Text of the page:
Coca-Cola is announcing its new partnership with ExerciseTV. The press statement explains: “Coca-Cola continues to make great strides in educating the public about the importance of exercise, and how its broad range of products can benefit health-conscious consumers.” This must be part of Coke’s new strategy as a wellness company (see previous comments on the “Pomegranate-Blueberry” drink and Minute Maid Orange Juice). What do we think of this?

Dec 29 2007

Today’s question: whole grains

Katherine asks about whole grains: “This whole argument makes my head hurt. As some one who is currently needing to make changes in their lifestyle, whether or not to include grains is a question for which I can find no clear answer on. Frankly at this point, I am just confused….”

I agree that the labeling is confusing but the dietary advice is pretty clear and well backed by research: whole grains are good to eat. Whole grain means just what it says–the entire seed of wheat, rice, or whatever. Whole grains contain all of the nutrients–vitamins, minerals, fiber, antioxidants–in the seed. Processing removes much of these, leaving just the calories and starch. So you want to look for 100% whole grain. I’m not aware of any controversy over the benefits of whole grains; the evidence for their nutritional benefits is quite strong. The arguments are about processed grains that have much of their nutritional value removed. Does that help?

Dec 28 2007

A new pyramid for older adults?

I’ve been hearing lots of media announcements of the food guide pyramid for old folks produced by Alice Lichtenstein and her colleagues who do research on aging at Tufts University. This one is for adults age 70 and over and is published in the January issue of the Journal of Nutrition. The press announcement from Tufts compares it to the USDA’s MyPyramid of 2005. The differences: even greater emphasis on eating healthfully and staying active (because older adults don’t need as many calories to maintain weight) and, maybe, some supplemental vitamin D (bone health) and vitamin B12 (to overcome losses in absorption ability).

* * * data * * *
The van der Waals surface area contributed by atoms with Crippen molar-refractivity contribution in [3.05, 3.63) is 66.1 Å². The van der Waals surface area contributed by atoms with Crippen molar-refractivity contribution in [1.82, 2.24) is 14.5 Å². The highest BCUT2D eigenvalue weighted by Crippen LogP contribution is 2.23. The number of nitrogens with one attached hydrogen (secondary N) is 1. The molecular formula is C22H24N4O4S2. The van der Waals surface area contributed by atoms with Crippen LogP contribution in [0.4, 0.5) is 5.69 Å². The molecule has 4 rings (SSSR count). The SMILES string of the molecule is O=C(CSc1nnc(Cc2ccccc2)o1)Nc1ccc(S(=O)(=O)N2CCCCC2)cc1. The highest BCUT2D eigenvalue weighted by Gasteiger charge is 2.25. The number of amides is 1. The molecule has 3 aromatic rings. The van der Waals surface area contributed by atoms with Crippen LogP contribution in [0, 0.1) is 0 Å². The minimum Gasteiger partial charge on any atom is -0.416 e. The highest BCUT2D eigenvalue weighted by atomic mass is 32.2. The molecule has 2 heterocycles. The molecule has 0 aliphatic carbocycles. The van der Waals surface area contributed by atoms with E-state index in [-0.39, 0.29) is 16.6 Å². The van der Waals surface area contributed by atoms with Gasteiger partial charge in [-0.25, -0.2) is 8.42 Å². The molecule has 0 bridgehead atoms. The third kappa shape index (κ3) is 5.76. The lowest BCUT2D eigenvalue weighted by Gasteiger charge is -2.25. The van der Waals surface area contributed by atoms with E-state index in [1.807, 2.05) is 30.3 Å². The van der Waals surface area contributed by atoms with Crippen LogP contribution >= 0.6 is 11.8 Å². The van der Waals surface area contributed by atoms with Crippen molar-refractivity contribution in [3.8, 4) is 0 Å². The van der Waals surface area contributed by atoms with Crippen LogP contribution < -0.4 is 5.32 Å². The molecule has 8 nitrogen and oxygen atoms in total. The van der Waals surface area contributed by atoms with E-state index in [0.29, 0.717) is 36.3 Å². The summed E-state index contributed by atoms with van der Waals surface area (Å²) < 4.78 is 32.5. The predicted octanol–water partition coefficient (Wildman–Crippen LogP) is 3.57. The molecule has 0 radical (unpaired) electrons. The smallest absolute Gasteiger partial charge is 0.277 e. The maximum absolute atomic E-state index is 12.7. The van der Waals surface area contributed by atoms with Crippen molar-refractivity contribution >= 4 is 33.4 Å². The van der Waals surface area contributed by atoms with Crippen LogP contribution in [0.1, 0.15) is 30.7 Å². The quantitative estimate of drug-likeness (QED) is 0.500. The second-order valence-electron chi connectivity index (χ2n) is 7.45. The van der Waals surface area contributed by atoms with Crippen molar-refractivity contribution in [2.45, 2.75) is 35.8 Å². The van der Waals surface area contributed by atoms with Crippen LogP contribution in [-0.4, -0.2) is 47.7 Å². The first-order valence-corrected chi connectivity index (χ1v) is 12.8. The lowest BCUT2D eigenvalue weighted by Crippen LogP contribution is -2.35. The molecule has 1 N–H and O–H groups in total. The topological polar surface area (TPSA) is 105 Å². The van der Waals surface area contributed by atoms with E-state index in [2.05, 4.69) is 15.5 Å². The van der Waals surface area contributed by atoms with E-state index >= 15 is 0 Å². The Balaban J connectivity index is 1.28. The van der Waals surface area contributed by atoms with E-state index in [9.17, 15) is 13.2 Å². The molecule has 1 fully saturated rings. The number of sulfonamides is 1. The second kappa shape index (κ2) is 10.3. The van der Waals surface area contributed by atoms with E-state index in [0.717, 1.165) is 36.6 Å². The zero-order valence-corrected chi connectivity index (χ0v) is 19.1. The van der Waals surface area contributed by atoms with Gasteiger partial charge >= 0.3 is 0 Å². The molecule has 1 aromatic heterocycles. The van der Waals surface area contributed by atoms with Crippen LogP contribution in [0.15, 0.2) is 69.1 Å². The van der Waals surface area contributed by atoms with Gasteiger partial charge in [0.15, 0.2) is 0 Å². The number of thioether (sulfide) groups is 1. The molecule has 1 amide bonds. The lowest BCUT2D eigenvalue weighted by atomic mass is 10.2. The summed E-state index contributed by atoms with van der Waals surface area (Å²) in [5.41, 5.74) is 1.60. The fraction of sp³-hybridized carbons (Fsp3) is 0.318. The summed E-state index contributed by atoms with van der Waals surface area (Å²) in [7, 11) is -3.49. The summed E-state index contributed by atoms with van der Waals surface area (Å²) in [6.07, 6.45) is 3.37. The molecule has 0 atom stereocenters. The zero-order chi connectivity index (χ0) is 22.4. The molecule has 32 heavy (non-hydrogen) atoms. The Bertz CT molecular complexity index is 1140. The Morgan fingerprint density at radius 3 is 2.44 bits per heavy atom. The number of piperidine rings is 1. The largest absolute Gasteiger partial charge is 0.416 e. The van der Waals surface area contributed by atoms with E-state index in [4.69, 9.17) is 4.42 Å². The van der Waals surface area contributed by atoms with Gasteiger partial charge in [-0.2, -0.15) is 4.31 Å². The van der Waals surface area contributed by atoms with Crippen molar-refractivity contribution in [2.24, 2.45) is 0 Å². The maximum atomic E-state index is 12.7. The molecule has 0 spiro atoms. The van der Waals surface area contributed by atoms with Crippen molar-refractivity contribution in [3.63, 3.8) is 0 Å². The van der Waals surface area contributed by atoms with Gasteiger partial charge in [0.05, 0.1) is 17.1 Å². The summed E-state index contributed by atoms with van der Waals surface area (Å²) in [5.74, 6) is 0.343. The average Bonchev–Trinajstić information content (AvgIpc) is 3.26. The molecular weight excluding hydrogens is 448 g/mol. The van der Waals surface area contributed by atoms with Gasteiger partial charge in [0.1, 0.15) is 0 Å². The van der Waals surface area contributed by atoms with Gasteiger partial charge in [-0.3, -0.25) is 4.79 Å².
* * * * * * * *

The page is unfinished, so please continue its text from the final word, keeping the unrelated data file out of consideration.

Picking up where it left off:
Dec 27 2007

GMO corn in Europe?

Yesterday’s New York Times carried an excellent article about the fuss in Europe over genetically modified (GM) corn. Europe has managed to stave off the introduction of GM crops but is under huge pressure to accept them from the World Trade Organization and the U.S. The argument: Because GM crops are safe for people and the environment (a scientific issue), trade rules must apply. But, as the article quotes Benedikt Haerlin of Save Our Seeds, “Science is being utterly abused by all sides for nonscientific purposes…It would be helpful if all sides could be frank about their social, political, and economic agendas.” This precise point is the theme of my book Safe Food: Bacteria, Biotechnology, and Bioterrorism (UC Press, 2004), which despite its title is about the politics of food safety and biotechnology. Its conclusion: even if GM foods are safe, they are not necessarily acceptable.

Dec 26 2007

Another Coca-Cola Product: Simply Orange

Right after I put up the previous post about Coca-Cola’s new “pomegranate-blueberry” juice drink I saw the full-page, full-color ad in today’s New York Times, this one for Simply Apple, advertised as 100% pure-pressed apple juice (“never sweetened & never concentrated”). I don’t really know how much such ads cost but I know they cost enough so only really big companies can afford them (I’m guessing 80,000 more or less). But this ad provides no information about who owns the product other than some tiny print which says that Simply Apple is a trademark of the the Simply Orange Juice company. So I looked up Simply Orange; if its site gives a clue as to who owns it, I missed it. A Google search, however, produced entries from the ever-amazing Wikipedia as well as the company’s proud advertising company. These explain that Simply Orange is simply Minute Maid, and, therefore, simply Coca-Cola. I wonder why Simply Apple isn’t advertising its parentage?